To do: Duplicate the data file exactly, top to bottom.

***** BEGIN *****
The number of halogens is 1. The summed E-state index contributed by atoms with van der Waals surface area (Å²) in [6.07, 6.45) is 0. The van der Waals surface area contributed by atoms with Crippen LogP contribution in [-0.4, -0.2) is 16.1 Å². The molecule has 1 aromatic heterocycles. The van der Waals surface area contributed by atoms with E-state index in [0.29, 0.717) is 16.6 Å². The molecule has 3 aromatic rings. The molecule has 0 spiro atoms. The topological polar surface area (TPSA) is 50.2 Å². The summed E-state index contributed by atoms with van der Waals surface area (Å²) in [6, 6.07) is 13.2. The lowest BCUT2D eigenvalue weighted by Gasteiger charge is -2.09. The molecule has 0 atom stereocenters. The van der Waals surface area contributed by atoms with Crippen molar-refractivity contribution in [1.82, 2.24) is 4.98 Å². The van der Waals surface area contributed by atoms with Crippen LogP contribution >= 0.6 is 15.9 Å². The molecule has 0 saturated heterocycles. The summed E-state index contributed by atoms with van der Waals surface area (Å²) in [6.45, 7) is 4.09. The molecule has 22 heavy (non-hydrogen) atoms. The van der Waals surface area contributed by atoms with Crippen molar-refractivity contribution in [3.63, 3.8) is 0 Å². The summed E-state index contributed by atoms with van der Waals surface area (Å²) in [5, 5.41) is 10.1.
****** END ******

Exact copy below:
The number of halogens is 1. The summed E-state index contributed by atoms with van der Waals surface area (Å²) in [6.07, 6.45) is 0. The van der Waals surface area contributed by atoms with Crippen LogP contribution in [-0.4, -0.2) is 16.1 Å². The molecule has 1 aromatic heterocycles. The van der Waals surface area contributed by atoms with E-state index in [0.29, 0.717) is 16.6 Å². The molecule has 3 aromatic rings. The molecule has 0 spiro atoms. The topological polar surface area (TPSA) is 50.2 Å². The summed E-state index contributed by atoms with van der Waals surface area (Å²) in [6, 6.07) is 13.2. The lowest BCUT2D eigenvalue weighted by Gasteiger charge is -2.09. The molecule has 0 atom stereocenters. The van der Waals surface area contributed by atoms with Crippen molar-refractivity contribution in [1.82, 2.24) is 4.98 Å². The van der Waals surface area contributed by atoms with Crippen LogP contribution >= 0.6 is 15.9 Å². The molecule has 0 saturated heterocycles. The summed E-state index contributed by atoms with van der Waals surface area (Å²) in [6.45, 7) is 4.09. The molecule has 22 heavy (non-hydrogen) atoms. The van der Waals surface area contributed by atoms with Crippen molar-refractivity contribution in [3.63, 3.8) is 0 Å². The summed E-state index contributed by atoms with van der Waals surface area (Å²) in [5, 5.41) is 10.1.